Yesterday I visited the National Media Museum in Bradford. My dad went to the opening, back in 1983 when it was called the National Museum of Photography, Film and Television. He rode on a special train up to Yorkshire along with some of the great and the good of the British Film Industry, and he still uses the souvenir mug they gave everyone that day. The train had its own cinema carriage, which sounds very cool, although 30 years later people watch films on trains without a second thought. Indeed I'm writing this very paragraph on the train home, somewhere between Doncaster and Retford, which just goes to show how far "media" has progressed.
The NMM is a rare National Museum in that it's outside London. Three hours outside by train, which may be why you've never been, although it's much more conveniently located if you live elsewhere. You'll find it in the centre of Bradford, next to the Alhambra theatre, beneath a mysterious tower block labelled 'Ice Skating'. Wednesdays in November ought to be a great time to visit because the museum's going to be quiet... or so I thought. I'd reckoned without the school parties, several of them, whose coaches were lined up outside. One group of teenage girls were wandering around with video equipment, which was way cooler than any school trip I ever went on. That would have been fine, but then there were the primary classes and they swarmed everywhere. I soon discovered that a multimedia gallery where you can't hear the sound is worse than useless, so I escaped and came back mid-afternoon after they'd all left. Perfect.
Starting in the basement, one large gallery tells the story of photography. It's sponsored by Kodak, so you tend to get the history of Kodak cameras and not enough else, but the coverage is impressively comprehensive. One of the oldest exhibits is the first ever photographic negative, or at least a copy of the original which the museum stores safely elsewhere. The most recent is a board installed 10 years ago on which Kodak confidently state that "digital photography's share of the market remains comparatively small". Where are they now, eh? Moving up the building, on the ground floor is a rather good gallery outlining the history of the web, from Arpanet teletype to the internet of things. One cabinet contains a handwritten letter, a board game and a photo album and asks "do you know what any of these objects are?" I almost laughed, but then I remembered the target audience and almost cried.
The TV galleries are in two halves, one about the programmes and one about making them. The former is a bit light, with some classic moments to watch and a fairly small number of supporting facts alongside. More excitingly, to those of us of a certain age, Zippy and George from Rainbow are here, as well as PlaySchool's Humpty, Jemima and two Teds (plus some doll that replaced Hamble). More interesting is the gallery featuring the history of TV, with a century of tubes and screens and cameras plus some of the BBC's old radio mikes. You can also play at being in a TV studio, from appearing in your own drama to playing with greenscreen. I tried reading the news, to an audience of zero, only to find (somewhat disappointingly) that the autocue failed to work and then the playback was entirely interference.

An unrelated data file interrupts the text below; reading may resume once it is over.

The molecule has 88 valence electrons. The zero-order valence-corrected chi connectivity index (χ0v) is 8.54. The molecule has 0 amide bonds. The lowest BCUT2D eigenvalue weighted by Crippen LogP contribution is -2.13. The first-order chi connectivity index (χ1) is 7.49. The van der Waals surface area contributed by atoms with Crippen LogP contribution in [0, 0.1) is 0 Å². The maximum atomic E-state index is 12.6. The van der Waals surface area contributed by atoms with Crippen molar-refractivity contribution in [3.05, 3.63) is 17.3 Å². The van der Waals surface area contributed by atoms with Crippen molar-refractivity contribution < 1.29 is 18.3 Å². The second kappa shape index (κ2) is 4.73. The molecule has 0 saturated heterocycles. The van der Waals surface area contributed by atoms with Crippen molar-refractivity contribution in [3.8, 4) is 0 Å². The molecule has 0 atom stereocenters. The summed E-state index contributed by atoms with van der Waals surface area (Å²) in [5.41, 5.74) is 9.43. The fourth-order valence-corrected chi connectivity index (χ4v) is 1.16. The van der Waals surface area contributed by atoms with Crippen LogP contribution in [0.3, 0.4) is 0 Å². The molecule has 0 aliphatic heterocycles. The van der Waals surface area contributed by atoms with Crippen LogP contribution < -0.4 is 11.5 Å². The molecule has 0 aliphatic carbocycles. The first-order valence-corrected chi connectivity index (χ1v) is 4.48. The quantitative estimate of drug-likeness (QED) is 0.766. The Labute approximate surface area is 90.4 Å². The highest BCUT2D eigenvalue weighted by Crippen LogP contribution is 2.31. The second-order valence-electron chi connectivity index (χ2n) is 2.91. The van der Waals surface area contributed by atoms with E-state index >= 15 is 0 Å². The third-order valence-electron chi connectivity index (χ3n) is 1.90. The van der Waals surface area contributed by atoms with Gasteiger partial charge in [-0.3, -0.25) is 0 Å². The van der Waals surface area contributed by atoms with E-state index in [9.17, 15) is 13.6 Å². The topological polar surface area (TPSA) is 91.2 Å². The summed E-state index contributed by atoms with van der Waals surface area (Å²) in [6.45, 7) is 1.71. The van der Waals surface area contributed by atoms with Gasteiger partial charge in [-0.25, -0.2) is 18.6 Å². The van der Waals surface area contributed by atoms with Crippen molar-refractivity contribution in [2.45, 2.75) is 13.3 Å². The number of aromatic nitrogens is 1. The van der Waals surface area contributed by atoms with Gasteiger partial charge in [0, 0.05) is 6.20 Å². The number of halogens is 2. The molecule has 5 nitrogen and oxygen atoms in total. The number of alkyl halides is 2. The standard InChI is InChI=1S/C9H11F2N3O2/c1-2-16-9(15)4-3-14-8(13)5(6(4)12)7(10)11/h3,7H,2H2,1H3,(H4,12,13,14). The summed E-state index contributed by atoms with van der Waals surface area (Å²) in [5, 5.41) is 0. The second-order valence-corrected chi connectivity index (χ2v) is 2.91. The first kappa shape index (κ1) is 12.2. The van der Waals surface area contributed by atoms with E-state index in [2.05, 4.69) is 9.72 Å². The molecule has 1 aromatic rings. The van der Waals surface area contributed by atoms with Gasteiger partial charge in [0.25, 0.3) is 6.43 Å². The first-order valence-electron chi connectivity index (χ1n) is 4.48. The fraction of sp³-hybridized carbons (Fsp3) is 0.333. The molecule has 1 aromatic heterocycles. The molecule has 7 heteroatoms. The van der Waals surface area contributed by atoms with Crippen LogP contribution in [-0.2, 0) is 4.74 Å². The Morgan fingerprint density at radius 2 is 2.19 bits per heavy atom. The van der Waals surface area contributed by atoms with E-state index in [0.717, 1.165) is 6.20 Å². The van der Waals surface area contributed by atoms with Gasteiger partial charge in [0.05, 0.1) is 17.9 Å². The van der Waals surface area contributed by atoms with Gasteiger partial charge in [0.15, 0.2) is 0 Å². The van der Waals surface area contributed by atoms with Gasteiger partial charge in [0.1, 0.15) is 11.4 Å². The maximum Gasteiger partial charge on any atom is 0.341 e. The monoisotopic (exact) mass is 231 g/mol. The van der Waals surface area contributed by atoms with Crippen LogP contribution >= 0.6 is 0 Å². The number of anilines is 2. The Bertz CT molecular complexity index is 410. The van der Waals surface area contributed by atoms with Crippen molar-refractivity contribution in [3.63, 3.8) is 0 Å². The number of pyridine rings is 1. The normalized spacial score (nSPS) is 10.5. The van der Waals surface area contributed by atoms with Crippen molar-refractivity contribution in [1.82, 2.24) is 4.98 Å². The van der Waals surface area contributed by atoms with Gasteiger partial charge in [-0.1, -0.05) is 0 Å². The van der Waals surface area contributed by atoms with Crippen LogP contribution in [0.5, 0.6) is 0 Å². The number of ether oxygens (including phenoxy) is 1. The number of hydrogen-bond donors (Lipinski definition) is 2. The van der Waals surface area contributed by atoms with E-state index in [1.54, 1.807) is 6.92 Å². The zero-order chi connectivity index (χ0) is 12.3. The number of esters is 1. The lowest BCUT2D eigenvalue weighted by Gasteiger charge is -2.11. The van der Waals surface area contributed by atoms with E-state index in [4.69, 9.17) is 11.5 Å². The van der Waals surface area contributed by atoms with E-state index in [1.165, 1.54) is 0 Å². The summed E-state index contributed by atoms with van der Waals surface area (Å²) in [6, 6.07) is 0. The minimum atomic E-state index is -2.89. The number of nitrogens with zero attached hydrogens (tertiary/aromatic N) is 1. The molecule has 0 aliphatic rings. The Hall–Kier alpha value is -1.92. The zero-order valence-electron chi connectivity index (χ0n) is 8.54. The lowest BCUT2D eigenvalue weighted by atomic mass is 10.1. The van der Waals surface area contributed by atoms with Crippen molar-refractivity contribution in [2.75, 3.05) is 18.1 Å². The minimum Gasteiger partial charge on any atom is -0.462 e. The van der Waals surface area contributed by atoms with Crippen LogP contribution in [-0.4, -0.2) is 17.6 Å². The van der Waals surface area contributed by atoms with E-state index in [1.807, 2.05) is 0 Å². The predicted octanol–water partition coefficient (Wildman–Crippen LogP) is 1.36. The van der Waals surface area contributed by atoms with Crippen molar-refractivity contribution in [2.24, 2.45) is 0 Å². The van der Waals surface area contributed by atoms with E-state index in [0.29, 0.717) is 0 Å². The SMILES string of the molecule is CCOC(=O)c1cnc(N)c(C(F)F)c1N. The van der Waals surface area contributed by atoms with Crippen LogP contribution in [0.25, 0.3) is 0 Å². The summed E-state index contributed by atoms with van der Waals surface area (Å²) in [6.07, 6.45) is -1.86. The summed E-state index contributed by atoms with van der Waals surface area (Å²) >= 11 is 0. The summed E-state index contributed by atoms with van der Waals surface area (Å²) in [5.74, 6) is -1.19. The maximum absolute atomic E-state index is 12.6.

Upstairs is the electronic equivalent of a hall of mirrors, with all sorts of science fun involving lenses and light, plus a camera obscura. There's quite a large section on British children's animation, though a little dated for 21st century youngsters, and not especially animated. And then there's an entire floor devoted to gaming, from Atari to the Xbox, which in reality turns out to be a 'lounge' with arcade games in. I sat down and played Pacman (20p) and Frogger (20p), then realised I'd completely forgotten the keys for Manic Miner on the Spectrum. Again my enjoyment was enhanced by there being absolutely nobody else in the room - I suspect on a normal weekend even Pong is busy.
On floor six is a BFI Mediatheque, like the one on the South Bank, where you can watch archive films and programmes for nothing. I was going to watch something erudite but then spotted the very first episode of Doctor Who on the list so watched that, because it seemed appropriate this month. And then I watched the start of the very first episode of Rainbow I last saw when I was seven, with a man who wasn't Geoffrey teaching a man in a bear suit about shapes. "Yes that's a triangle Bungle, well done."
I stayed at the museum over two hours, so there was obviously plenty to see. There'd have been three floors more if I hadn't turned up "between exhibitions", so it pays to check the timing of your visit carefully. But the whole thing had felt a little lightweight, which I suspect is the fault of YouTube and the internet making most of this stuff available elsewhere. Like I said, media's moved on since 1983, from a one off treat to ubiquitous consumption. So all in all I'd say the NMM's not by itself worth the six hour round trip from London, but definitely worth a visit if you're closer.